Sheard, Daniel. 2007. An orality primer for missionaries. Daniel Sheard:

Sheard, who has a Ph.D. in Preaching from Spurgeon’s College, is a Southern Baptist pastor in Maryland. He also teaches at Lincoln University in Pennsylvania and (with his family) has served as a missionary with the International Missions Board in French Guiana and Martinique.

Sheard’s book is a practical polemic for the oral Bible storying methodology, similar in many respects to the more “traditional” approach of the Chronological Bible Storying, but with some particular twists and turns.

The author experienced the fact that most people in the communities of the islands where he worked were oral communicators, despite pastors who were more familiar and at ease with education and theology based on written texts. His own perspective changed radically when he saw that as a missionary he would need to learn to relate orally to the people, despite his own literate and Western education perspective.

The small book, then, is a brief record of Sheard’s experiences and perspectives based on his interaction in an oral society. His thesis is simply that nothing but the oral approach will be effective in an oral society. To support this perspective, he has developed two methodologies that he calls “parabolic engagement” and “Biblical oral pedagogy (BOP).” For Sheard, pedagogy is essentially patterned drills of Bible verses and concepts that illustrate and support basic theological doctrines. He gives a 27 of them in “Presentation 15” (pp. 81-83) in the form of questions, e.g., What is sin?, Is Jesus the only way?,. Are the Scriptures without error?, What is the Godhead?, Was Jesus really born of a virgin?, Does each believer have the Holy Spirit?, Is the Lord’s Supper (Communion) important?, and so on, which lead to a “more complete systematic theology.” To learn the answers correctly the oral respondents follow Sheard’s  BOP, which he diagrammes as Delivery > Repetition > Correction > Repetition > Mastery. Coupled with this sequence is Sheard “oral accountability” i.e. repeating the verse or story part to someone else for correction (volume, speed, accuracy, etc.). His approach is heavy on doctrine, Scriptural focus in the framework of CBS, and orthodoxy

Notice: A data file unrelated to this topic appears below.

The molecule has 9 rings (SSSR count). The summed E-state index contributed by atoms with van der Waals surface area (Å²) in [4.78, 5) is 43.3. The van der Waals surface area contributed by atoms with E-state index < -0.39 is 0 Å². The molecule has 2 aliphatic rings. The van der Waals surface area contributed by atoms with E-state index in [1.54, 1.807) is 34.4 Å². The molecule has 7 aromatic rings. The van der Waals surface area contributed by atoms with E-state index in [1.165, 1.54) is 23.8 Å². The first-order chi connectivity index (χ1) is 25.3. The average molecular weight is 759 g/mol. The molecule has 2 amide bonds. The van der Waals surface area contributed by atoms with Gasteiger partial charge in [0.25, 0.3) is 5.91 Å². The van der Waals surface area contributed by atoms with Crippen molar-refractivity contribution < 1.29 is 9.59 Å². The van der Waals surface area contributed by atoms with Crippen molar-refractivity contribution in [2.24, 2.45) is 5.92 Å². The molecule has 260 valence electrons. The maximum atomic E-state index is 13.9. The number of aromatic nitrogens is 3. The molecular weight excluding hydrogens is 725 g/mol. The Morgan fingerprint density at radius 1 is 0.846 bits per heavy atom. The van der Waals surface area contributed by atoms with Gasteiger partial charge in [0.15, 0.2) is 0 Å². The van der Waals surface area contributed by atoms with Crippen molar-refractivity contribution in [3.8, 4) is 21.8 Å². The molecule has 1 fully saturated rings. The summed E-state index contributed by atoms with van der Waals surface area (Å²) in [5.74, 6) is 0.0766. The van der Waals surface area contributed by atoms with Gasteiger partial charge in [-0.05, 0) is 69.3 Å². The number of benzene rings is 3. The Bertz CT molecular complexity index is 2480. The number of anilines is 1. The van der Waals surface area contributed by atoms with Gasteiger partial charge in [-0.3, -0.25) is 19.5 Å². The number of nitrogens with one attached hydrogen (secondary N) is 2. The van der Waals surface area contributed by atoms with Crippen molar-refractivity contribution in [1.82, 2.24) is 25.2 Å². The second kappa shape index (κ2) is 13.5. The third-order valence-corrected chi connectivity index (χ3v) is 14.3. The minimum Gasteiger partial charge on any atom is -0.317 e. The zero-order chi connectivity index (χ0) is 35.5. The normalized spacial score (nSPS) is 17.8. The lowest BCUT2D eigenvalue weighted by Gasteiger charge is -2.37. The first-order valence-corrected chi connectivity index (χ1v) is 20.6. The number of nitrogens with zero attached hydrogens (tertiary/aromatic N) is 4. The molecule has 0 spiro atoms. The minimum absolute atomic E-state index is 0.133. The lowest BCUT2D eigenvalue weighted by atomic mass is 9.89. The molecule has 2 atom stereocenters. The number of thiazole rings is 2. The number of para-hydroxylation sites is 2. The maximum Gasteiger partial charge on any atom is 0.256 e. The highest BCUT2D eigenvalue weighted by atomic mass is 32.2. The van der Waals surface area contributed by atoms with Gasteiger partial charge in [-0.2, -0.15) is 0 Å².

Sheard insists that preaching should be mainly oral, without notes, and in an appropriate cultural environment, providing “social quality.” He correctly notes that “Orality is a vast repository of cultural detail,” (p.55) and is exemplary by following Spradley and doing extensive ethnographic interviews. Because orality and oral methods are fluid, there can be contextualization and flexibility, and in this respect is positive because it does not have the rigidity of printed matter. He notes the use of metaphors and symbols within cultures and took the time to record and discover how the people interpreted them.

Returning to pedagogy, Sheard also discusses “parabolic preaching”, i.e. preaching in an engaging and figurative manner. He uses cyclical parables (more often instances of something done three times in a story), image parables, and negative parables in his storytelling techniques. He notes wisely “The danger of using modern day storytelling technique is that we might be inclined to follow our culture and believe that a good story works similarly to a parable.” (p. 67).

This small book contains a wealth of good examples on how missionaries can use oral storytelling and why they should learn how to do it. The author has gone through cultural and pedagogical storytelling learning stages in his missionary career and he shares them openly with his readers.

The shortcoming of the book is that Sheard has no desire or interest in learning about storytelling as a discipline or art. For him it is a means to an end—planting churches and converting people, admittedly forming relationships and friends as he does so.  However, in my opinion, his lack of interest in other approaches and in storytelling in general is a serious shortcoming. Nevertheless, I would recommend the book to students of orality, particularly those engaging in the CBS methodology.  Sheard is willing to examine its problems and to suggest improvements.

Karl Franklin
September, 2008